Top 6 Trends Shaping the EdTech Sector
The EdTech market has become complex and every technology has its own set of rules. Organizations and enterprises should handpick technologies that focus on value rather than the process. Learn more.
Looking back at 2018, there’s one competitor we underestimated this year.
It’s slowly draining the attention of every human on the planet.
It plays into almost all human needs — as they are defined by the Maslow Hierarchy.
It’s the rectangular status-seeking device in your hands. That’s right. It’s your smartphone.
Maslow’s needs start with the basics. Starting at the bottom of the pyramid, we all need food and water. Then safety. Next up is belonging, then esteem, then self-actualization.
The hierarchy was first introduced in a research paper by the psychologist Abraham Maslow in 1943. He had no idea that 64 years later, the invention of the smartphone would supercharge the famous pyramid.
Here’s why: We now check our phones the equivalent of one day a week, and 20 percent of adults spend 40 hours a week on it. The stats suggest we check our phones 80 to 150 times per day, on average.
That’s not new news after a decade of the smartphone’s existence, but one of today’s biggest marketing mistakes is underestimating what people are doing with those phone checks.
With Maslow’s guidance, it’s clear we are reinforcing our need to belong, checking our status, and ultimately building our esteem toward self-actualization.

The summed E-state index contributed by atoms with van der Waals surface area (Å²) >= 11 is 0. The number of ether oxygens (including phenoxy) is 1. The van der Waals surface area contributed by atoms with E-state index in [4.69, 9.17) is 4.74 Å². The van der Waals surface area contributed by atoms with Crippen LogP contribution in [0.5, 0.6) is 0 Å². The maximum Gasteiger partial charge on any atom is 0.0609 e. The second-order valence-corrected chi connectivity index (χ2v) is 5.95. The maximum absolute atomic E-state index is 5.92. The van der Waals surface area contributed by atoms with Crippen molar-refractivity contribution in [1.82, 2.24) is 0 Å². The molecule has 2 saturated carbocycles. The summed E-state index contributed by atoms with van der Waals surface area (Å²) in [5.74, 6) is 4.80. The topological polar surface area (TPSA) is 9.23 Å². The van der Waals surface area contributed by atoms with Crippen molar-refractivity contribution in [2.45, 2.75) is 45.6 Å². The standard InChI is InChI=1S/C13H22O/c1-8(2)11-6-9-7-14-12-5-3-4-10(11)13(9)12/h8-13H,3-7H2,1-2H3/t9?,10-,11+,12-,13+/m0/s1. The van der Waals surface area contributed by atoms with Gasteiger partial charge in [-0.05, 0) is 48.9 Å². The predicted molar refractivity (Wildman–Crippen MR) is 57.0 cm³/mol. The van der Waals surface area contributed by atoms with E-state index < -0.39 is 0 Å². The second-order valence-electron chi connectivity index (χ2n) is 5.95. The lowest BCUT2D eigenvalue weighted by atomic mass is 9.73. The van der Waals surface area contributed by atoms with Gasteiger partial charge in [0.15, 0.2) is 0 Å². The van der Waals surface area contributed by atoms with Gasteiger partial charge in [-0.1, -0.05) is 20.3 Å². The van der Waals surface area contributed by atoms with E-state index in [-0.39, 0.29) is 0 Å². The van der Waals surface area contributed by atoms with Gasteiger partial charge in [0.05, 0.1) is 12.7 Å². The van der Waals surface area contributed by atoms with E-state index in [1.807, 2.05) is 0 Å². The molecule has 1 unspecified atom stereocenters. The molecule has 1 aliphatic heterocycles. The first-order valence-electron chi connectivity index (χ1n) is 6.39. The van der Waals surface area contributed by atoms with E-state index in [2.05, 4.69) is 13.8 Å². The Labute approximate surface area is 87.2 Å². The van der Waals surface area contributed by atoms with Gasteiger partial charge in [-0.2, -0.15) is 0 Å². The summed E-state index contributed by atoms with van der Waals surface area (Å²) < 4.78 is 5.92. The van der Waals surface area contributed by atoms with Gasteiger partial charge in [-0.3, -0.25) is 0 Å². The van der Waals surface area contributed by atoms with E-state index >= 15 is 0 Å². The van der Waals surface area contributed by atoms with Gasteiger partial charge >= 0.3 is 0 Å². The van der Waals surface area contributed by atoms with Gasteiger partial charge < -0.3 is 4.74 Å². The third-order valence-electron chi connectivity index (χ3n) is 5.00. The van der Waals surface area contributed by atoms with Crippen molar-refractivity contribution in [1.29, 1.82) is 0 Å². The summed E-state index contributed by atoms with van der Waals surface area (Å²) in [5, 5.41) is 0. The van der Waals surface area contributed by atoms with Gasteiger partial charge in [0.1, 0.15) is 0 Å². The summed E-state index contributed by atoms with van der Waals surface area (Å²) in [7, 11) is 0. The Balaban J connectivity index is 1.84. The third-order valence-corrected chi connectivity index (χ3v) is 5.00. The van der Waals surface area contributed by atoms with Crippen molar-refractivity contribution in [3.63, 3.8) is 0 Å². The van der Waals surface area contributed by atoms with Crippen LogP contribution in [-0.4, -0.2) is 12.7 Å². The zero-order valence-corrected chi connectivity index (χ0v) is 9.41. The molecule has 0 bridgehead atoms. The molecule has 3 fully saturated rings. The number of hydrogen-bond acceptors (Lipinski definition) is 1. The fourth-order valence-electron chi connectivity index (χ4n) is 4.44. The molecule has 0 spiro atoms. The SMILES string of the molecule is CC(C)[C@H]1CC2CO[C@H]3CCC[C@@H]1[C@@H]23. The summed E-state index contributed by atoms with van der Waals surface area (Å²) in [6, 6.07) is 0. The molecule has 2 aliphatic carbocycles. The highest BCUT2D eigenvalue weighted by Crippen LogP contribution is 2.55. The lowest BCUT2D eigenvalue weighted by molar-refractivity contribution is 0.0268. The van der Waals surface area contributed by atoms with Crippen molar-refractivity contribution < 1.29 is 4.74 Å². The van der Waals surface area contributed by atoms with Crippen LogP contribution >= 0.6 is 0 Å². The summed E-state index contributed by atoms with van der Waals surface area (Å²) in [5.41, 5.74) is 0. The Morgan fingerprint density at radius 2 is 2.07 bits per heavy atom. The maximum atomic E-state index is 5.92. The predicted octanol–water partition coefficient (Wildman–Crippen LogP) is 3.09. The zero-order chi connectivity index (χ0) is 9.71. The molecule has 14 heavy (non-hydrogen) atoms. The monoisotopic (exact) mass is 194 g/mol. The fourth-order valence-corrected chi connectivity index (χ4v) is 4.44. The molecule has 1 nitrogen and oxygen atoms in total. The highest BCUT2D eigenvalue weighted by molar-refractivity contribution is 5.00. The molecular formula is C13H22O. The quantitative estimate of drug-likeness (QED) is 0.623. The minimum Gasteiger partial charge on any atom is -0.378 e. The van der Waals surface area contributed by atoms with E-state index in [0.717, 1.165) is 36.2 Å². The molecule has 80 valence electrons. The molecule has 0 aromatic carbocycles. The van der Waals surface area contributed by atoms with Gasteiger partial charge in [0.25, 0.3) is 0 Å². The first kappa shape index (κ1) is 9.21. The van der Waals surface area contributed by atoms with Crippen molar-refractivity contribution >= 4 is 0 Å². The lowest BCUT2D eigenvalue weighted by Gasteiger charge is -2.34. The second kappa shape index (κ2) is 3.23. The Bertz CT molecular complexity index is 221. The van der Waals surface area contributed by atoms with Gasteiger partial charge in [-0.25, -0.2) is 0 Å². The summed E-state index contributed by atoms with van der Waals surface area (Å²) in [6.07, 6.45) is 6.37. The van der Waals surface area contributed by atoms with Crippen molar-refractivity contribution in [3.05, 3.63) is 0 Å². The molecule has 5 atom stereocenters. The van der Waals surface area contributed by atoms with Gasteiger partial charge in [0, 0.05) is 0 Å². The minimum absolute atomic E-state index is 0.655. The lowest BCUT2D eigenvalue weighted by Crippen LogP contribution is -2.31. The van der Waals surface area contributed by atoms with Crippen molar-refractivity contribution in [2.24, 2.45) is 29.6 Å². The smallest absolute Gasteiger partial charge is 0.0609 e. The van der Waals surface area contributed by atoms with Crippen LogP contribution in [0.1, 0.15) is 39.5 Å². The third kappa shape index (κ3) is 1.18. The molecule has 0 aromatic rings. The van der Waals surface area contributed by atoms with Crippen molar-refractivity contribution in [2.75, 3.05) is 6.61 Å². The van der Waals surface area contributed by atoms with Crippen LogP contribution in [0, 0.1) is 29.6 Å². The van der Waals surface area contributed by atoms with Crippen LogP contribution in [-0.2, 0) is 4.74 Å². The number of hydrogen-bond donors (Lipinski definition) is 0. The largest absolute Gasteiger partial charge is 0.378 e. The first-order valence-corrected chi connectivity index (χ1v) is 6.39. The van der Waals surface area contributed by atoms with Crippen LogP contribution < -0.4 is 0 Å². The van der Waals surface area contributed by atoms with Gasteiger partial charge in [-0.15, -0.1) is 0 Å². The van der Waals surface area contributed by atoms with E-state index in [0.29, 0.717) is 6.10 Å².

So, what can brand marketers do about it?
Marketers Marketing to Marketers
This amplified need to belong and check status has turned into hundreds of millions of personal advertising campaigns, all competing against brands for attention.
It is much more likely for people to adopt a brand based on friends and family sharing content than TV, Facebook and YouTube advertising combined.
They’re not just looking at friends and family content all day. They’re making it. Millennials might spend two hours a day creating and posting. Plus, there’s important time spent checking the metrics and seeing who liked their posts.
The sheer weight of personal messages from friends and family minimizes the “cut through” ability of advertiser-paid messaging. Literally, everyone is building status in real time, 24/7, with instant gratification of shared photos and videos traveling at lightning-fast smartphone processing speed.
If you multiply personal posts by the total number of friends on everyone’s contact list, you have a lot of ground to cover to join the conversation. The world of organic reach is a nonfactor for brands, leaving engagement as the affordable metric of choice.
Going forward, your job as a marketer is not just to engage one audience group. You also need to engage friends of friends.
That means, stop focusing on just your target market. It’s your target’s target you need to reach.
So, what to do differently in 2019?
Create a Brand Community
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